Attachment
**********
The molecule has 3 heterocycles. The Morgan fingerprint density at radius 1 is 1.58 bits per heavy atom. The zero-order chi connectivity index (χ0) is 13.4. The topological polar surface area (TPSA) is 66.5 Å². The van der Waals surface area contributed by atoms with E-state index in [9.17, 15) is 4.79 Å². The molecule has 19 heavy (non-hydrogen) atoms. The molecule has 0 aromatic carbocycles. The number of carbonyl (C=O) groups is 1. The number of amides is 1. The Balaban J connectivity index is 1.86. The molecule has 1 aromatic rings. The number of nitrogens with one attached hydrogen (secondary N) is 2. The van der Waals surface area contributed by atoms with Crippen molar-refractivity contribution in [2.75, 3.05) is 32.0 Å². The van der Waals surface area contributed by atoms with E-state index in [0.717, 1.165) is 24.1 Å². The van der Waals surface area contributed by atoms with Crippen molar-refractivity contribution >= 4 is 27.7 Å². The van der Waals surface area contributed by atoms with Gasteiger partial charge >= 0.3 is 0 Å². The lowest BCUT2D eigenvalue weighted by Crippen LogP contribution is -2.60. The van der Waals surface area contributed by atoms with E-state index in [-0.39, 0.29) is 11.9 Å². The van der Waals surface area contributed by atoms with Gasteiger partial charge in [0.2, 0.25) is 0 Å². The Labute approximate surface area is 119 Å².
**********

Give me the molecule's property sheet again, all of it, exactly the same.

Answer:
The molecule has 3 heterocycles. The Morgan fingerprint density at radius 1 is 1.58 bits per heavy atom. The zero-order chi connectivity index (χ0) is 13.4. The topological polar surface area (TPSA) is 66.5 Å². The van der Waals surface area contributed by atoms with E-state index in [9.17, 15) is 4.79 Å². The molecule has 19 heavy (non-hydrogen) atoms. The molecule has 0 aromatic carbocycles. The number of carbonyl (C=O) groups is 1. The number of amides is 1. The Balaban J connectivity index is 1.86. The molecule has 1 aromatic rings. The number of nitrogens with one attached hydrogen (secondary N) is 2. The van der Waals surface area contributed by atoms with Crippen molar-refractivity contribution in [2.75, 3.05) is 32.0 Å². The van der Waals surface area contributed by atoms with E-state index in [0.717, 1.165) is 24.1 Å². The van der Waals surface area contributed by atoms with Crippen molar-refractivity contribution >= 4 is 27.7 Å². The van der Waals surface area contributed by atoms with Gasteiger partial charge >= 0.3 is 0 Å². The lowest BCUT2D eigenvalue weighted by Crippen LogP contribution is -2.60. The van der Waals surface area contributed by atoms with E-state index in [-0.39, 0.29) is 11.9 Å². The van der Waals surface area contributed by atoms with Gasteiger partial charge in [0.2, 0.25) is 0 Å². The Labute approximate surface area is 119 Å².